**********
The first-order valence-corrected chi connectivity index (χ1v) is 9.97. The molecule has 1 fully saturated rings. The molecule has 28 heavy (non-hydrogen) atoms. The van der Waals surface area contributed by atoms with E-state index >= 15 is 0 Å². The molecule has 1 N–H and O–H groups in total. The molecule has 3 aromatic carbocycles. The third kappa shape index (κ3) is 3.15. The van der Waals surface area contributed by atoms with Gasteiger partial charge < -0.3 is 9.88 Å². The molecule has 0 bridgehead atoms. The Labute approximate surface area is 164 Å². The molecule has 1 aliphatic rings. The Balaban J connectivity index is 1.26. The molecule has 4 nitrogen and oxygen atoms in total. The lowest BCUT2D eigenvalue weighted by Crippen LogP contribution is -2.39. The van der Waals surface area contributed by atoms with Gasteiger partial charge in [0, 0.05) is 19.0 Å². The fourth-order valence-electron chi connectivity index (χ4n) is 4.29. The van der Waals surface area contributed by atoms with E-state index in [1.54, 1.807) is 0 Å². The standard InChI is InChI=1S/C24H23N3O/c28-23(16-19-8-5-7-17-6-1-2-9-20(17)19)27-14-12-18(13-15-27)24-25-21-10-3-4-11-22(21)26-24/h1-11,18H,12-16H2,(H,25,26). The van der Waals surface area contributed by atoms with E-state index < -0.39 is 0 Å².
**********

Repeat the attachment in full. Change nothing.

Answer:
The first-order valence-corrected chi connectivity index (χ1v) is 9.97. The molecule has 1 fully saturated rings. The molecule has 28 heavy (non-hydrogen) atoms. The van der Waals surface area contributed by atoms with E-state index >= 15 is 0 Å². The molecule has 1 N–H and O–H groups in total. The molecule has 3 aromatic carbocycles. The third kappa shape index (κ3) is 3.15. The van der Waals surface area contributed by atoms with Gasteiger partial charge < -0.3 is 9.88 Å². The molecule has 0 bridgehead atoms. The Labute approximate surface area is 164 Å². The molecule has 1 aliphatic rings. The Balaban J connectivity index is 1.26. The molecule has 4 nitrogen and oxygen atoms in total. The lowest BCUT2D eigenvalue weighted by Crippen LogP contribution is -2.39. The van der Waals surface area contributed by atoms with Gasteiger partial charge in [0, 0.05) is 19.0 Å². The fourth-order valence-electron chi connectivity index (χ4n) is 4.29. The van der Waals surface area contributed by atoms with E-state index in [1.54, 1.807) is 0 Å². The standard InChI is InChI=1S/C24H23N3O/c28-23(16-19-8-5-7-17-6-1-2-9-20(17)19)27-14-12-18(13-15-27)24-25-21-10-3-4-11-22(21)26-24/h1-11,18H,12-16H2,(H,25,26). The van der Waals surface area contributed by atoms with E-state index < -0.39 is 0 Å².